Four ways states and the Biden administration can curb transportation pollution


Last month, the US Department of Transportation (USDOT) proposed a new rule that will require states to measure and set goals for reducing greenhouse gas emissions associated with highways. This is a critical tool to foster accountability and steer infrastructure investments toward better climate outcomes. It’s essential for the USDOT to finalize this rule and for states to lead the way in realizing its full potential.

This post was written in partnership with Evergreen Action.

Traffic Backup on I-95 North at the Intersection with the Downtown Expressway in Richmond
Flickr photo by D. Allen Covey, VDOT

The Greenhouse Gas Emissions Measure (GGEM), would require state DOTs and metropolitan planning organizations (MPOs) to measure and reduce greenhouse gas emissions tied to highways on the National Highway System (i.e. Interstates and US Routes). This proposal is a key action that Evergreen, Transportation for America, and other advocates have called for. Because the transportation sector emits more greenhouse gas pollution than any other sector of the American economy, data collected from this measure will be a vital tool to support investments in alternative transportation modes, better protect disadvantaged communities, and advance President Biden’s climate goals. 

Following the enactment of the critical climate and infrastructure investments contained in the Inflation Reduction Act (IRA) and the Infrastructure Investment & Jobs Act (IIJA), Congress and the Biden administration must each play a role in ensuring that these resources are implemented effectively and equitably. At the same time, increased ambition at the state level and bold executive action are essential in order to attain further emissions reductions. New federal rules that enable states to push the envelope are needed to tackle the largest sources of climate pollution, and that includes our transportation sector.

So what is this rule all about?

In 2012 Congress passed the Moving Ahead for Progress in the 21st Century Act (MAP-21), a two-year transportation authorization bill following nearly 3 years of stop-gap extensions. MAP-21 represented a tentative step towards accountability for the billions of dollars the federal government allocates to states every year for transportation, by codifying seven different performance categories for federal highway programs. The Federal Highway Administration (FHWA) created performance measures and subsequently required state DOTs to set performance targets aligned with these goals. 

In 2017, the Obama administration proposed requiring states to measure greenhouse gas pollution from their surface transportation systems (i.e. roads, highways, transit, etc) for the first time, consistent with the goal of environmental sustainability established by MAP-21. Many construction industry stakeholders opposed it, likely viewing it as a threat to business as usual. Unsurprisingly, the Trump administration sided with industry and repealed the measure before it was fully implemented. 

But a new and improved version of this measure is back, under the Biden administration. In early July, the FHWA proposed a new draft rule for a GGEM that would establish a method for state DOTs to calculate greenhouse gas emissions. Rather than a one-size-fits-all target set by the USDOT, states would be permitted to set their own unique declining targets that collectively lead the US towards net-zero emissions by 2050. Critically, the draft GGEM rule would require these targets to continuously decrease, to cut emissions over time in each state. The proposal is a big step forward from the status quo, but still limited in scope. For example, states face no penalties for failing to meet their established targets.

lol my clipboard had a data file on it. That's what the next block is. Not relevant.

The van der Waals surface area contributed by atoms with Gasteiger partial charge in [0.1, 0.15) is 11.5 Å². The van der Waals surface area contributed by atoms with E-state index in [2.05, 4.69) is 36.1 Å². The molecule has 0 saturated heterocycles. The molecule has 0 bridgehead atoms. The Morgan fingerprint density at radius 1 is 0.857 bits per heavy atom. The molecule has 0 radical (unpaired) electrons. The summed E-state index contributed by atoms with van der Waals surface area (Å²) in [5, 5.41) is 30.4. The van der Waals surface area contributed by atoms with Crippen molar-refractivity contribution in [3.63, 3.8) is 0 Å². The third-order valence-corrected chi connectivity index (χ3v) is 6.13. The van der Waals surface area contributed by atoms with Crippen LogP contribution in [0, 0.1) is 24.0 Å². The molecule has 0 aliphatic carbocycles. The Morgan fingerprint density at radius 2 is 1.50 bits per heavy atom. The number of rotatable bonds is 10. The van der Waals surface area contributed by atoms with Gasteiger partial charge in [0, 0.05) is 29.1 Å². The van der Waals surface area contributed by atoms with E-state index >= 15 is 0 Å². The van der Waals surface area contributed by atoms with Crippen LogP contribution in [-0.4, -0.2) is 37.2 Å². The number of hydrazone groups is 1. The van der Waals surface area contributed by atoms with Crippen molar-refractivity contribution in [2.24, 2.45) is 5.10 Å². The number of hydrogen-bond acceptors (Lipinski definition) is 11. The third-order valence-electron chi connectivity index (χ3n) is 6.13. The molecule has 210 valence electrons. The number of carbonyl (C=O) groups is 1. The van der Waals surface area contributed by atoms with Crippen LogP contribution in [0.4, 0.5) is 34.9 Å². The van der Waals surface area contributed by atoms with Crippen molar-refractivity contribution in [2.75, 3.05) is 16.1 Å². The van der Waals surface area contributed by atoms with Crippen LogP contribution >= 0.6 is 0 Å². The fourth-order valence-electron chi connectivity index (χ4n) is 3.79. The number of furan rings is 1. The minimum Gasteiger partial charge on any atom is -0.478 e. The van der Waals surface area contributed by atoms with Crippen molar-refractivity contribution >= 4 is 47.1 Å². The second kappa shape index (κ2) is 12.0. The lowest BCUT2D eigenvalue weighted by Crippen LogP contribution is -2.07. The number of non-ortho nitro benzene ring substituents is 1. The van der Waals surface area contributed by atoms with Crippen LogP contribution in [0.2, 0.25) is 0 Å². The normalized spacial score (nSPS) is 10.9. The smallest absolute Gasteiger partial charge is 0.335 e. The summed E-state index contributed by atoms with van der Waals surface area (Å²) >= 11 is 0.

Here are the four actions the Biden administration and state DOTs must take for this proposal to be successful:

1. The Biden administration must finalize a strong performance measure rule ASAP

While the IIJA is not a transformative climate bill, states have a wide berth in deciding how to allocate formula funding under IIJA. The law also establishes new categories of climate mitigation funding, like the Carbon Reduction Program, and expands the kinds of investments eligible under legacy programs like the Congestion Mitigation and Air Quality Improvement Program. In short, governors and state governments will determine, through the decisions they make about what to build, whether or not the IIJA leads to reductions in climate pollution. However, without the proposed rule, the public has no way to hold states accountable for reducing emissions with the windfall of infrastructure money from the IIJA.

Right now, the FHWA has opened a public comment period for the proposed rule through October 13, 2022. Just like in 2017, this rule is already meeting fierce resistance, from both industry and Senate Republicans

Some stakeholders are falsely claiming that this proposed rulemaking is outside the scope of the performance measures set forth by Congress in MAP-21. Many congressional leaders who were involved in passing that legislation have set the record straight, emphasizing that this proposal will “fulfill the original congressional intent…” There is plenty of flexibility for states built into the existing rule and the Biden administration must finalize a strong performance measure.

2. The Biden administration should factor in state performance when evaluating other competitive grant programs, and FHWA should improve its performance dashboard